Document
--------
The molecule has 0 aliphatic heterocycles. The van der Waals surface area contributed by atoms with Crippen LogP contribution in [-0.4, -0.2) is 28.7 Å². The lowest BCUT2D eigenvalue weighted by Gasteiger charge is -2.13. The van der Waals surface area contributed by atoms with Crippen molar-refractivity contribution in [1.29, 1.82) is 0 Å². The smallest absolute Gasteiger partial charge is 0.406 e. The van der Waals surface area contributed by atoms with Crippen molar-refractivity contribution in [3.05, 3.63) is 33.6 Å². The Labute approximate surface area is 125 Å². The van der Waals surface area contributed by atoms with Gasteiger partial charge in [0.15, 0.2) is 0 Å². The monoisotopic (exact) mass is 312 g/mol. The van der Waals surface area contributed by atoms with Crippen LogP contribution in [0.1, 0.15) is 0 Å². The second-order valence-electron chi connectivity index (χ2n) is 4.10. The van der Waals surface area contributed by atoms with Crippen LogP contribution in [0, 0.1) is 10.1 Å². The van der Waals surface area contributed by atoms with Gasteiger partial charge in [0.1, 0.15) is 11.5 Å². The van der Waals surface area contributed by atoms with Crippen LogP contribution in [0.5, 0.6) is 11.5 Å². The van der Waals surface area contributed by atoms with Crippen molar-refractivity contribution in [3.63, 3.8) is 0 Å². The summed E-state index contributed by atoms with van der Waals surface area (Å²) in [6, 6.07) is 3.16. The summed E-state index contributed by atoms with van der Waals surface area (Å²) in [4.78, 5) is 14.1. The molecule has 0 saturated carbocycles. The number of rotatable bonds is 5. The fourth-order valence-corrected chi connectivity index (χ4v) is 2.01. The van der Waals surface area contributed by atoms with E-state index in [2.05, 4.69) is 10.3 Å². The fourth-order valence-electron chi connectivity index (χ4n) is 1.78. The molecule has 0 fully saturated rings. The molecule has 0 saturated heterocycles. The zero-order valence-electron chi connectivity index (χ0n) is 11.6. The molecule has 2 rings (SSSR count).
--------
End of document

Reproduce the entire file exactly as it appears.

The molecule has 0 aliphatic heterocycles. The van der Waals surface area contributed by atoms with Crippen LogP contribution in [-0.4, -0.2) is 28.7 Å². The lowest BCUT2D eigenvalue weighted by Gasteiger charge is -2.13. The van der Waals surface area contributed by atoms with Crippen molar-refractivity contribution in [1.29, 1.82) is 0 Å². The smallest absolute Gasteiger partial charge is 0.406 e. The van der Waals surface area contributed by atoms with Crippen molar-refractivity contribution in [3.05, 3.63) is 33.6 Å². The Labute approximate surface area is 125 Å². The van der Waals surface area contributed by atoms with Gasteiger partial charge in [0.15, 0.2) is 0 Å². The monoisotopic (exact) mass is 312 g/mol. The van der Waals surface area contributed by atoms with Crippen LogP contribution in [0.1, 0.15) is 0 Å². The second-order valence-electron chi connectivity index (χ2n) is 4.10. The van der Waals surface area contributed by atoms with Crippen LogP contribution in [0, 0.1) is 10.1 Å². The van der Waals surface area contributed by atoms with Gasteiger partial charge in [0.1, 0.15) is 11.5 Å². The van der Waals surface area contributed by atoms with Crippen LogP contribution in [0.5, 0.6) is 11.5 Å². The van der Waals surface area contributed by atoms with Crippen molar-refractivity contribution in [3.63, 3.8) is 0 Å². The summed E-state index contributed by atoms with van der Waals surface area (Å²) in [6, 6.07) is 3.16. The summed E-state index contributed by atoms with van der Waals surface area (Å²) in [4.78, 5) is 14.1. The molecule has 0 saturated carbocycles. The number of rotatable bonds is 5. The fourth-order valence-corrected chi connectivity index (χ4v) is 2.01. The van der Waals surface area contributed by atoms with E-state index in [2.05, 4.69) is 10.3 Å². The fourth-order valence-electron chi connectivity index (χ4n) is 1.78. The molecule has 0 fully saturated rings. The molecule has 0 saturated heterocycles. The zero-order valence-electron chi connectivity index (χ0n) is 11.6. The molecule has 2 rings (SSSR count).